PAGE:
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An Urban System Optimization Model Based on CO 2 Sequestration Index: A Big Data Analytics Approach

Author

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  • Vasile Dogaru

    () (Department of Nicholas Georgescu-Roegen Interdisciplinary Research Platform, West University of Timisoara, Timisoara 300223, Romania)

  • Claudiu Brandas

    () (Department of Business Information Systems, Faculty of Economics and Business Administration, West University of Timisoara, Timisoara 300223, Romania)

  • Marian Cristescu

    () (Department of Finance and Accounting, Faculty of Economic Sciences, “Lucian Blaga” University of Sibiu, Sibiu 550324, Romania)

Abstract

Urban development in recent decades has had a significant impact on climate change. Cities have implemented traffic monitoring systems to sustain the new building code in meeting the target for environmental indicators. Timisoara is the second city in Romania and manages over 60% of the development and pollution of Timis County. The analysis of large volumes of data provided by local sensors and databases requires big data analytics. In this research, for the first time, we simultaneously developed two parallel scenario-based decision-making support models to assess a CO 2 sequestration index. The model is based on a tree inventory for traffic area and car flow using Roegenian processes with borders. The first scenario (dt1) analyzes the real O 2 -pollution car flows for process streets as receivers of pollution. The second scenario (dt2) analyzes O 2 -pollution flows for the same streets from the perspective of streets that garage the cars. We modeled the parallel integration of actual O 2 production and pollution flows for 160 main streets that account for over 50% of the urban mileage of Timisoara city. The carbon sequestration indexes of the streets are in the range of 0.0000043–0.437 (dt1) and 0.0000092–11.78 (dt2). The results can be used to support local decision making regarding the environment CO 2 -O 2 balances by optimizing the local fiscal policies. The research could be extended to secondary streets and separately for the pollution of heating-cooling devices for residential building areas.

Suggested Citation

  • Vasile Dogaru & Claudiu Brandas & Marian Cristescu, 2019. "An Urban System Optimization Model Based on CO 2 Sequestration Index: A Big Data Analytics Approach," Sustainability, MDPI, Open Access Journal, vol. 11(18), pages 1-14, September.
  • Handle: RePEc:gam:jsusta:v:11:y:2019:i:18:p:4821-:d:263900
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    References listed on IDEAS

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    1. Chengcheng Xu & Shuyue Wu, 2019. "Evaluating the Effects of Household Characteristics on Household Daily Traffic Emissions Based on Household Travel Survey Data," Sustainability, MDPI, Open Access Journal, vol. 11(6), pages 1-12, March.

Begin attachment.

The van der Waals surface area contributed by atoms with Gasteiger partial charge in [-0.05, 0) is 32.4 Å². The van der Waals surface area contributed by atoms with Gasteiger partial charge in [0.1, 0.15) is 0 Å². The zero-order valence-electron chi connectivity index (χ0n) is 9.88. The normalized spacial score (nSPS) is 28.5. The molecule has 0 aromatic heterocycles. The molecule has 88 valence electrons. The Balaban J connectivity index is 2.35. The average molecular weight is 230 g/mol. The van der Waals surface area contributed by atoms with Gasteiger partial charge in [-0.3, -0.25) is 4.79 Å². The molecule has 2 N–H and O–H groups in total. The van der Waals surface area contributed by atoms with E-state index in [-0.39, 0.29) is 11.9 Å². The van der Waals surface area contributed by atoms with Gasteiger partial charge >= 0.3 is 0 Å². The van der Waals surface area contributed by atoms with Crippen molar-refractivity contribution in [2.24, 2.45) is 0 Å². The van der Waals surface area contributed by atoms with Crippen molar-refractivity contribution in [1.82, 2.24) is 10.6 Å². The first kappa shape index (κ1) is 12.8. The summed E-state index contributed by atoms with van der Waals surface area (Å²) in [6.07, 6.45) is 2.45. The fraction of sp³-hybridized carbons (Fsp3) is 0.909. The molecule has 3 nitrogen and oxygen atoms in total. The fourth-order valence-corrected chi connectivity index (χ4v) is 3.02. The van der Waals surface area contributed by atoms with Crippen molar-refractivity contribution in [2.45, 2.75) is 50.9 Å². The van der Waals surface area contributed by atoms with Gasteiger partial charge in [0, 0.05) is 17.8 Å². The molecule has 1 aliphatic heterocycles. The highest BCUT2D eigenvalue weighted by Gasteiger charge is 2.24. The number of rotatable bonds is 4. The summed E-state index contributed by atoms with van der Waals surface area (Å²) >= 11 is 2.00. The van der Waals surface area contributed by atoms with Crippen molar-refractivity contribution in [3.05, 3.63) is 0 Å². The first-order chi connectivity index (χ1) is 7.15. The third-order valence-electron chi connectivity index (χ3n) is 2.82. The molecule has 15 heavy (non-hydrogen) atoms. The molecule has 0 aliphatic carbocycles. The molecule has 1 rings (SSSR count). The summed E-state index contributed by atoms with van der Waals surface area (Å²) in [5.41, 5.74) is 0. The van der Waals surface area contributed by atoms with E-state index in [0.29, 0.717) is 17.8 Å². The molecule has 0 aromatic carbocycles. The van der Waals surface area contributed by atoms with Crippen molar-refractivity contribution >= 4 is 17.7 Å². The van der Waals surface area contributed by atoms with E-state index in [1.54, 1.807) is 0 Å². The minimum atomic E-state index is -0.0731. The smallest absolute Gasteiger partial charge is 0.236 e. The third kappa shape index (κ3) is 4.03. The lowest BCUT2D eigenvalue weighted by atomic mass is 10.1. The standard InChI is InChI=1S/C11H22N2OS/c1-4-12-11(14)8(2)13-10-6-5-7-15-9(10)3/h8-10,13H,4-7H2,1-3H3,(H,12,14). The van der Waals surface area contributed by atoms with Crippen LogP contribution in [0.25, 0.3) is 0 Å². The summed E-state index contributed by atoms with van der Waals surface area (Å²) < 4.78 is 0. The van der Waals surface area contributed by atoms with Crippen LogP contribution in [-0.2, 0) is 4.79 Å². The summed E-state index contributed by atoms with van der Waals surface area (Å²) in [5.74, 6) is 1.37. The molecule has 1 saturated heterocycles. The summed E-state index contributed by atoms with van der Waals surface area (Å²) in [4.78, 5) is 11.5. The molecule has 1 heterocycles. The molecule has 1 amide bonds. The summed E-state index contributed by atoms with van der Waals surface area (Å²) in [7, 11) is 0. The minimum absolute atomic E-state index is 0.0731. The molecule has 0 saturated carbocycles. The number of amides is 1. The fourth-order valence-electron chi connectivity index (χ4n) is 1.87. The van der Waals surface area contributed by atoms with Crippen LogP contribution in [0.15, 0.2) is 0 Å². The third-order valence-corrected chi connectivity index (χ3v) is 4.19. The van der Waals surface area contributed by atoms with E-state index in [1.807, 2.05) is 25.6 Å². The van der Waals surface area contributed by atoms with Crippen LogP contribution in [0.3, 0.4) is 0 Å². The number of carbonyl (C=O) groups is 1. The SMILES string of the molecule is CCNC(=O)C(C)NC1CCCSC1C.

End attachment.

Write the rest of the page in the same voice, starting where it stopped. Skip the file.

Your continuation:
2. André Luiz Lopes Toledo & Emílio Lèbre La Rovere, 2018. "Urban Mobility and Greenhouse Gas Emissions: Status, Public Policies, and Scenarios in a Developing Economy City, Natal, Brazil," Sustainability, MDPI, Open Access Journal, vol. 10(11), pages 1-24, November.
    3. Lorena BATAGAN, 2011. "Smart Cities and Sustainability Models," Informatica Economica, Academy of Economic Studies - Bucharest, Romania, vol. 15(3), pages 80-87.
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    Cited by:

    1. Valentin Grecu & Radu-Ilie-Gabriel Ciobotea & Adrian Florea, 2020. "Software Application for Organizational Sustainability Performance Assessment," Sustainability, MDPI, Open Access Journal, vol. 12(11), pages 1-1, May.
    2. Mohammad Al-Saidi, 2020. "From Economic to Extrinsic Values of Sustainable Energy: Prestige, Neo-Rentierism, and Geopolitics of the Energy Transition in the Arabian Peninsula," Energies, MDPI, Open Access Journal, vol. 13(21), pages 1-16, October.
    3. Olga Pilipczuk, 2020. "Sustainable Smart Cities and Energy Management: The Labor Market Perspective," Energies, MDPI, Open Access Journal, vol. 13(22), pages 1-24, November.

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    More about this item

    Keywords

    CO 2 sequestration; urban sustainable development; big data analytics; data mining; decision support systems;
    All these keywords.

    JEL classification:

    • Q - Agricultural and Natural Resource Economics; Environmental and Ecological Economics
    • Q0 - Agricultural and Natural Resource Economics; Environmental and Ecological Economics - - General
    • Q2 - Agricultural and Natural Resource Economics; Environmental and Ecological Economics - - Renewable Resources and Conservation
    • Q3 - Agricultural and Natural Resource Economics; Environmental and Ecological Economics - - Nonrenewable Resources and Conservation
    • Q5 - Agricultural and Natural Resource Economics; Environmental and Ecological Economics - - Environmental Economics
    • Q56 - Agricultural and Natural Resource Economics; Environmental and Ecological Economics - - Environmental Economics - - - Environment and Development; Environment and Trade; Sustainability; Environmental Accounts and Accounting; Environmental Equity; Population Growth
    • O13 - Economic Development, Innovation, Technological Change, and Growth - - Economic Development - - - Agriculture; Natural Resources; Environment; Other Primary Products

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